Only that's not what Baley suggests to the group of people he summons! Baley had also visited a roboticist by viewing. The man almost turned catatonic when Baley threatened to visit him in person. That man discussed all sorts of possibilities with Baley, including the possibilities of putting positronic brains in all manner of physical objects, including spacecraft. Intelligent machines, which may have been a unique idea back when this book was written, would have incredible efficiency compared with a human-operated craft. The man also took frequent virtual walks with Gladia, who was often not fully clothed, taking liberties that she would not take when actually
seeing somebody, and could have aroused petty jealousy. He also worked closely (in a virtual sense) with the murdered man, furnishing him some robots to work with.
Baley baits the trap, and has the man eventually confess to the crime, and commits suicide, on the threat of having Daneel (who is assumed to be human) coming over to secure his
technical records. Daneel finds the body, and I wondered if he was going to go into a First Law conflict. There was one large hitch that I was wondering about, which was the fact that the roboticist killed himself rather than being forced to share a room with another man. He could not have possibly killed Dr. Rikaine! On the other hand, Gladia seemed to take a perverse pleasure on seeing and being close to Baley. She could have easily done it.
That is fixed in the neat twist given to the story at the end, where Baley concludes in private that she was simply a pawn. She blacked out after doing the deed, and it was so terrible that she can't remember a thing about doing it. Baley has wiped out the large threat of automated warships, and let Gladia go, as she really just murdered her husband unwittingly on the roboticist's behalf, because he was about to be exposed. Gladia was simply an affectionate woman, who was married to a "good Solarian", one who would avoid being close to another person as much as possible. After this episode, she was to move to Aurora, where she could be as affectionate as she wanted to be.
There are so many different leads that point in different directions.
So many of the people that Baley interviewed seemed to have good motive for
the murder. But only the roboticist and Gladia had the means and
knowledge. I wondered if Gladia had learned more about robots than she
let on, just by listening to the roboticist speak. But it wasn't
so. Still, Asimov leads us to believe that in her panic Gladia could
have easily replaced the limb of the robot before she fainted. I
The book, as I mentioned, is not really about the murder, though. Baley, at each step along the way, gets more and more used to the outdoors, at first on the clear-windowed jet, then outside at the farm, and finally sitting outside at the fountain with Gladia, until he faints at sunset. And when he returns to Earth, suddenly he can't stand the closeness of the people and the walls that he loved so much just a week before. And he will be a driving force in creating a new culture of colonization from Earth, tearing down the cities and rebuilding its self-confidence.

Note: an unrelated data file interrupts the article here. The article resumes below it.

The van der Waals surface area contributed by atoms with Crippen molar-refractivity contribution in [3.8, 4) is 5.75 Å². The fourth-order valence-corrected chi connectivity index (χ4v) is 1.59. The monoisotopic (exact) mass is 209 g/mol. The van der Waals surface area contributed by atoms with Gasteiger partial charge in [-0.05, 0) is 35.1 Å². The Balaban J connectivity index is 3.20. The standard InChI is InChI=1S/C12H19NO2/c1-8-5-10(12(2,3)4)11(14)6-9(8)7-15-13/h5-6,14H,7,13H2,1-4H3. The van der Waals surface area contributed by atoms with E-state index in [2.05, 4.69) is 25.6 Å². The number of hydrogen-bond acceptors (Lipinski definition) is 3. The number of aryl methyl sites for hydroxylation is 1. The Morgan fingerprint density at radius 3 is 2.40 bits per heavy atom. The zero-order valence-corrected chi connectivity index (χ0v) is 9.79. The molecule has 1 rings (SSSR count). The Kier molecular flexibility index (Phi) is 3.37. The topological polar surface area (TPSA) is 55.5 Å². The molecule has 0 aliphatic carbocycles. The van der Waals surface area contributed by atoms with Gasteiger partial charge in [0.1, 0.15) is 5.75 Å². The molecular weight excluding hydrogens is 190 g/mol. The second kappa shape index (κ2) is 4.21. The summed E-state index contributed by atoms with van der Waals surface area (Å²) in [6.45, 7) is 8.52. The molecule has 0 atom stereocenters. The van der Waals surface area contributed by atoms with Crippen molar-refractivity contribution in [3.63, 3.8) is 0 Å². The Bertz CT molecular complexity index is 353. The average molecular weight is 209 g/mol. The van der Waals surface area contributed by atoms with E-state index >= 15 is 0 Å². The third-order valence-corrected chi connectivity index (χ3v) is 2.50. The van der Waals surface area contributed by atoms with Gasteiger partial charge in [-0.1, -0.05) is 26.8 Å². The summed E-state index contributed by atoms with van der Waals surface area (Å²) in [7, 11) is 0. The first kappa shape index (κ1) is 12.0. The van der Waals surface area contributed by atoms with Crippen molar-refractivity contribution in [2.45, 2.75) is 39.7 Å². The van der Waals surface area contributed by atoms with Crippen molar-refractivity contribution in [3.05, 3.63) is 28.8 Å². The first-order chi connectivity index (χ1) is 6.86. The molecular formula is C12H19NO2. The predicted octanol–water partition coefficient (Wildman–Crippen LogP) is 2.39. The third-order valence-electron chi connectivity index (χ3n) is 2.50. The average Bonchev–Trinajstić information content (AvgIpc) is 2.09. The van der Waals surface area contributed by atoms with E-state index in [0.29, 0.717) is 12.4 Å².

Somehow, Asimov is able to find a way to weave the Solarian culture and that of the other Spacer worlds into the story
seamlessly. The Caves of Steel was about Earth. We got to see Earth culture, and how they were boxed in by the Spacers. This time, we get to see an abnormal Spacer culture, but the way they deal with robots sets them very far from that of Earth. Robots are used for everything on Solaria. Humans could probably barely do anything if they suddenly decided that they wanted to. And what Solarian would want to? We see that first-hand when Baley gets so insulted by having robots do what seems like the most menial tasks, and when he wants to take over control of the viewer.
This book somehow doesn't seem to be as dated as the previous
one. I don't know why that is, but possibly it is because the feeling of claustrophobia
has been left behind. I absolutely loved the beginning of the book, and had finished nearly half of it in the first day. The middle was more interesting than it was exciting, as Baley gathered witnesses and interviewed them. And the
conclusion, though a little melodramatic, was still very exciting, with a neat twist tacked on the end, as if to show us how sneaky Baley could be, and that, yes, he was still caught by Gladia's charms.
I remember why I loved these books when I was growing up, and I look forward to the next robot book, which begins the connection to I. Robot, which takes place hundreds or thousands of years before this, and the Foundation Trilogy, which takes place thousands of years afterwards. This book is definitely a step up from the previous one, in that it is very exciting, as we learn about Solaria and its inhabitants along with Baley, and there are so many misleading directions to follow regarding the murder. I was enthralled by it in its entirety.